At the higher end of the CP time measurements, individuals demonstrate a high level of athletic endurance, need only a few hours of sleep, are free from almost all diseases and health conditions, and have a lower pulse and breathing rate at rest.
Konstantin found that some advanced yogi’s had a Control Pause time of over 2 minutes and noted that people on the far higher end of the scale showed highly developed intuition, while being in a state of flow, and a strong ability to regenerate and heal their body tissues!
As a general rule, when the Control Pause is higher, our oxygen uptake is greater and our metabolism is strong. All body functions are in complete homeostasis.
The body-oxygen test is truly revolutionary and is perhaps one of the greatest health discoveries ever made.
If you are familiar with the Buteyko Method, you are most likely aware that it can be used to successfully treat many chronic diseases and conditions, but not only is it good for treatment, the Buteyko principles can be used to gauge your level of health and increase your vitality and athletic endurance and longevity!
But Doesn’t Deep Breathing Give Us More Oxygen?
“Pranayama [ the main breathing exercise of yoga ] is the cessation of inspiratory and expiratory movements” The Yoga Sutra of Patanjali (4th-2nd Century BC)
If you ask people in the realms of health coaching, yoga, and fitness, most would say that it is important to breath deep to get more oxygen into our body. Let’s take a look at this assumption.
We would imagine that when we take a deep breath, we inhale more oxygen and then exhale more co2, thereby increasing our level of o2 in the body, right?
It turns out, it’s not quite so simple.
When we breath deeply and more, especially through the mouth, we lose essential carbon dioxide. But wait.. Didn’t we learn from many yoga and breathing instructors that we want to get rid of carbon dioxide and that it is a waste gas?
Carbon dioxide actually has some very important functions, without it, we wouldn’t be alive. Carbon dioxide is a smooth muscle relaxant, and a strong vasodilator. In other words, it relaxes our muscles, and opens up our blood vessels to help with circulation. If our carbon dioxide levels in our blood drop, than hemoglobin becomes sticky and oxygen doesn’t get delivered to our tissues as easily, but when the co2 level in our blood is normal, oxygen can get into our tissues and vital organs better. Basically low co2 leads to low o2 (hypoxia).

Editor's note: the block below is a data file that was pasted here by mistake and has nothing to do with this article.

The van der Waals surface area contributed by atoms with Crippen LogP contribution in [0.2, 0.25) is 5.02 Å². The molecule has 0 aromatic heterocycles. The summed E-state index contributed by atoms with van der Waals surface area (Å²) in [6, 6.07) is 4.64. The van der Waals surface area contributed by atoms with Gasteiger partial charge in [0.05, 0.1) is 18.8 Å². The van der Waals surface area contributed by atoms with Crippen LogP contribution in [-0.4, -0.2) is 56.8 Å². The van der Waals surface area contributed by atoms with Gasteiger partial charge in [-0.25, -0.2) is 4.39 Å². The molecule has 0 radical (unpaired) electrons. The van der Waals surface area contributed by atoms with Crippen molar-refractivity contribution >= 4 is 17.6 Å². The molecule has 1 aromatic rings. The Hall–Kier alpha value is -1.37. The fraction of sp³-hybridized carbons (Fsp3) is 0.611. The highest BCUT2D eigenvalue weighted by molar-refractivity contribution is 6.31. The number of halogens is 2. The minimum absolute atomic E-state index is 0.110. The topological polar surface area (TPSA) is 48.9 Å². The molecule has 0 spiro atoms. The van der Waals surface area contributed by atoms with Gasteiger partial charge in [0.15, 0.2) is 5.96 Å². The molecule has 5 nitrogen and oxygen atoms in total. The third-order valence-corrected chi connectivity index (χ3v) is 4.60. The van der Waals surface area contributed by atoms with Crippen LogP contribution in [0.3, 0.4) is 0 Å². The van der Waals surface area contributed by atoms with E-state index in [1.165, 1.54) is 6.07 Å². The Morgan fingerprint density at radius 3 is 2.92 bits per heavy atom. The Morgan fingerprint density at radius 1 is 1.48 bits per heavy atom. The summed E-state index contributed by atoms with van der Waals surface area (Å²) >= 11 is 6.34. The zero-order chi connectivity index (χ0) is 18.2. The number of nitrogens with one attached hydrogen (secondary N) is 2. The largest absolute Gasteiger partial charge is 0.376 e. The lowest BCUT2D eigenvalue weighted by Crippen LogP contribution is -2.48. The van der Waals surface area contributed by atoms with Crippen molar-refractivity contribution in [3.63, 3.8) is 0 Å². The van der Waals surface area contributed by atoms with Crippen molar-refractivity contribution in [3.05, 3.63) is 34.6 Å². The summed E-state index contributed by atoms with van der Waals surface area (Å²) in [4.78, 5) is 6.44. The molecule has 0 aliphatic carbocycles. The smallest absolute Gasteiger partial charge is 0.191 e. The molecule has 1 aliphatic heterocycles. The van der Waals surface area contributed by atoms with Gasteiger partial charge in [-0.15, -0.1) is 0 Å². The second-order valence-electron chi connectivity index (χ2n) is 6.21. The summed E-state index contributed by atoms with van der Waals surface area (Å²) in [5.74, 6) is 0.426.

Along with that co2 is a nerve calming substance. When our co2 levels are too low, our nerves are overly excitable, leading to many nervous conditions.
It appears that the true teachings of yoga have been distorted from their original power and meaning when taught by many modern practitioners. If you look back into old Sanskrit yogic literature, never it is written that deep breathing will lead to greater health, rather you will see that breathing reduction and controlled breathing is emphasized.
If you want to dig deeper into this thread have a look at: Hatha Yoga Pradipika (15th Century), The Gheranda Samhita (15th-17th Century), The Yoga Sutra of Patanjai (4th-2nd Century BC), [Bernard T, Hatha Yoga, The Report of a Personal Experience, Columbia University Press, NY, 1944], [Professor SS Goswami, Hatha Yoga: An Advanced Method of Physical Education and Concentration; London : L.N. Fowler, 1959]
Some Other Factors For Creating Better Vitality And Body Oxygenation
When looking back not far into the early nineteen hundreds, we can see that the general population had much better times for Control Pause measurements. This all makes sense when looking at the lifestyle of these generations. Some variables in your life you can tweak to increase your body oxygenation levels are:
- Nasal breathing 24/7 including during exercise
- Increasing your exercise
- Only eating when hungry as overeating creates hyperventilation
- Reducing overheating and sleeping in a room that is cool and has good ventilation
- Eliminating food allergens, processed food and beginning to detoxify your body
- Reducing stress
- Improving your posture
- Increasing intake of essential nutrients and minerals (especially magnesium)
- Practicing reduced breathing exercises (ideally with caution and guidance, especially if you have any health conditions)
- Being electrically grounded either through earthing sheets and mats or walking barefoot
There is quite a lot of literature to read about Buteyko, so if you want to learn more about the method and it’s science, there are many resources. A good place to start would be http://www.normalbreathing.com/